Condoleezza Rice has announced (WaPo, NYT) that the United States will sit down at a table with Iran and Syria, however multilaterally and under someone else’s aegis (if the government of Iraq qualifies as truly independent). The speculation begins that she could do this only because Vice President Cheney is out of the country (PHK in WhirledView Choice, Steve Clemons and others whose links I can’t find just now).
Part of my background is in chemical reaction mechanisms, the step-by-step analysis of how chemistry takes place, so please bear with me as I try to work this out, step by step.
Vice President Cheney said last week that “all options are still on the table.” This is an unexceptionable formula. No president ever takes any option off the table until treaties are signed. It’s rather a stupid question for reporters to ask, particularly knowing what this Vice President and President are likely to answer. But the Vice President repeated the formulation several times on his trip, so he was at least adamant and possibly sending a signal. Whether that signal was to other members of the administration,
But if Cheney is the power behind the no-negotiations-with-evildoers stand, then why would he go on a trip that would allow the mice to play? Certainly he has left minions carefully placed in the agencies who could, admittedly less effectively, block such nonsense. If he truly wanted to block this move, he’d stick at home. It’s possible that the President gave him some urgent messages to carry to the heads of state he’s visiting, like the schedule for the nuclear strikes on Iran, but that would seem to undercut this latest move, or vice versa.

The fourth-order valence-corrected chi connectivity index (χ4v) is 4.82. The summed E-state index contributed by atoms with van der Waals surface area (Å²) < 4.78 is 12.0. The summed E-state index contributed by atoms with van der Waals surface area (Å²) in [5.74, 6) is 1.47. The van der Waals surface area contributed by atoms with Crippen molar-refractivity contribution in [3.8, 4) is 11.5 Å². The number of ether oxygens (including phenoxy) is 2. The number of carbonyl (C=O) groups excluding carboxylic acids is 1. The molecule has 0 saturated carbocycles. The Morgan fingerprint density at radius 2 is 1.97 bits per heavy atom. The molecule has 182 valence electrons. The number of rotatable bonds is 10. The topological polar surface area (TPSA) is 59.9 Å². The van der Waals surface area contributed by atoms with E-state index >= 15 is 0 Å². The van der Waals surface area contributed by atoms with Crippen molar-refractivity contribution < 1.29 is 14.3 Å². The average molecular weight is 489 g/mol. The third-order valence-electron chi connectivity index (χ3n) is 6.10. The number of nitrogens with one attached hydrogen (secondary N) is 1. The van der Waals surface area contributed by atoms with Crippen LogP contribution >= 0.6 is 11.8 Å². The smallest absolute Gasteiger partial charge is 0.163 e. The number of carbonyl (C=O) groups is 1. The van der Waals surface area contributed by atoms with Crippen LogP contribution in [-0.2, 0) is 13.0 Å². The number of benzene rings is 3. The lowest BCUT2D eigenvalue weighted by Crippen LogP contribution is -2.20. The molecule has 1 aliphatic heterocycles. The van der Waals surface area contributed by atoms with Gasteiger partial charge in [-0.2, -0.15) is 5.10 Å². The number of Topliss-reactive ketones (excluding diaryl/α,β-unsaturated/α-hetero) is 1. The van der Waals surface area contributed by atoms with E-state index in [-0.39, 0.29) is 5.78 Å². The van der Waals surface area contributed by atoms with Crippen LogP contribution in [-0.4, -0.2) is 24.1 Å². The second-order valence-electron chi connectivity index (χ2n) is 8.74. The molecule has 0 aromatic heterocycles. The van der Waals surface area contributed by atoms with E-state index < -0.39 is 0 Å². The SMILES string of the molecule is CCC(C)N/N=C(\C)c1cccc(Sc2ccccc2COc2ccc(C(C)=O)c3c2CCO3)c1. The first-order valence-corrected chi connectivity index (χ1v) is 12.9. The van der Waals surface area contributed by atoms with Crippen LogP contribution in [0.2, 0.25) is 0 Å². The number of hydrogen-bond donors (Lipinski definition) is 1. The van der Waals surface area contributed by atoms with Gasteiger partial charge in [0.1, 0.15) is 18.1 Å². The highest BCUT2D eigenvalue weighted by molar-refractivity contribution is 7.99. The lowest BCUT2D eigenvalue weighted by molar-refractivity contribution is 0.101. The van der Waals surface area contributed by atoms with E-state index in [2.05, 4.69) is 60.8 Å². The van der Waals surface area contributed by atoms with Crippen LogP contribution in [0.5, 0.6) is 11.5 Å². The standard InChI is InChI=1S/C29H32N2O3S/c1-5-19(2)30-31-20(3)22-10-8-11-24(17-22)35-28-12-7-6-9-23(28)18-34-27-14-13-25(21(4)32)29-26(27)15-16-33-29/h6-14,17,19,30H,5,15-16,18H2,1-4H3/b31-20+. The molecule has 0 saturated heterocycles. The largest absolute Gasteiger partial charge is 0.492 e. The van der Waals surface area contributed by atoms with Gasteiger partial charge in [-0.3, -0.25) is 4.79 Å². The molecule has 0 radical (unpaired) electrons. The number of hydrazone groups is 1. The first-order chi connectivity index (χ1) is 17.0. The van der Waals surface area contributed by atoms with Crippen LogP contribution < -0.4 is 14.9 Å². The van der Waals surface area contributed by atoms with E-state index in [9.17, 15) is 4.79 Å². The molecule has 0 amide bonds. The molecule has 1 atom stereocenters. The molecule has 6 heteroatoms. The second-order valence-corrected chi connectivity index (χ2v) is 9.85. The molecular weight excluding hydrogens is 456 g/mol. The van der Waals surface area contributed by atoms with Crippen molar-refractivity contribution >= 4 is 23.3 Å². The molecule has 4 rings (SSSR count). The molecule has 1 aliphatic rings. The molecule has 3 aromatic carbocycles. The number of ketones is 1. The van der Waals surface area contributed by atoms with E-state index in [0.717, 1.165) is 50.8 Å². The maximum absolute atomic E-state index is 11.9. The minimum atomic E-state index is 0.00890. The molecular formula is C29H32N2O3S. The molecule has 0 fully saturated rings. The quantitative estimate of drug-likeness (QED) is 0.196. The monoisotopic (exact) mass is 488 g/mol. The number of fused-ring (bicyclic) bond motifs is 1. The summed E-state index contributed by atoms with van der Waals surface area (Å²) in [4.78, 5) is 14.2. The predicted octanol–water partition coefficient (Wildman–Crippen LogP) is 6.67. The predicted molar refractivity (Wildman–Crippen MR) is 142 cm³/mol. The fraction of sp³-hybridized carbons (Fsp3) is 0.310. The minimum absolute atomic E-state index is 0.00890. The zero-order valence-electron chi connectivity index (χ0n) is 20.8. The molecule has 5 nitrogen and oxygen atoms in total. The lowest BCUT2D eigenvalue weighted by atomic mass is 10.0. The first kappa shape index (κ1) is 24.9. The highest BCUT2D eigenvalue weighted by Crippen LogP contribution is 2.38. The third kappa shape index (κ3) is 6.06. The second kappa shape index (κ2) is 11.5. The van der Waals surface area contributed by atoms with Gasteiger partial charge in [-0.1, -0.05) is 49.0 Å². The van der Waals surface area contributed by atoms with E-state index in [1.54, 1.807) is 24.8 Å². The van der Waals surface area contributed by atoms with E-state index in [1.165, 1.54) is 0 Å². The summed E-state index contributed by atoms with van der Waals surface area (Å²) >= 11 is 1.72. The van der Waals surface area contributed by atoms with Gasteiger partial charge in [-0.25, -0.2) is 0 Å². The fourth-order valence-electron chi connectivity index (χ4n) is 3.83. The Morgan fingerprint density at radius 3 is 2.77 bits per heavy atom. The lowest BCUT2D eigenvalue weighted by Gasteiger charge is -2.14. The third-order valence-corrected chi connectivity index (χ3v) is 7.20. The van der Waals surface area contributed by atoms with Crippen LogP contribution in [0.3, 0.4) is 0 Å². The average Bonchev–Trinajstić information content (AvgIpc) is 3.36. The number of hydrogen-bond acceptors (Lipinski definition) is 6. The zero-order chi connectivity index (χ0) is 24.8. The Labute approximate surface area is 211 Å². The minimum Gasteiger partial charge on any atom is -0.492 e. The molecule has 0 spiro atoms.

Is it that, if Cheney were in town, he could barge into the President’s office as Rice is leaving with the press release in hand and talk the President into changing his mind? Is it that he would pull the strings to block actions at lower levels so that the putative Iranian weapons in Iraq would trump the Iraq government’s desire to talk to its neighbors? The second is plausible, given the reports of Cheney’s people in the agencies. The first suggests that the President decides on the basis of the last person he talked to, a phenomenon not unknown in weak leaders.
It’s easy to assume that Cheney is, to some degree, giving the President orders. But only if you make that assumption, along with the assumption that big decisions like this are made on the spur of the moment, can you conclude that the announcement of a conference including the US, Syria and Iran can take place only when Cheney is out of the country.
There is a lot of evidence supporting both of those assumptions. However, if they are accurate, Cheney would know better than to leave the country. So I remain just a bit agnostic on these points and just a bit puzzled as to how decisions actually are made in this administration.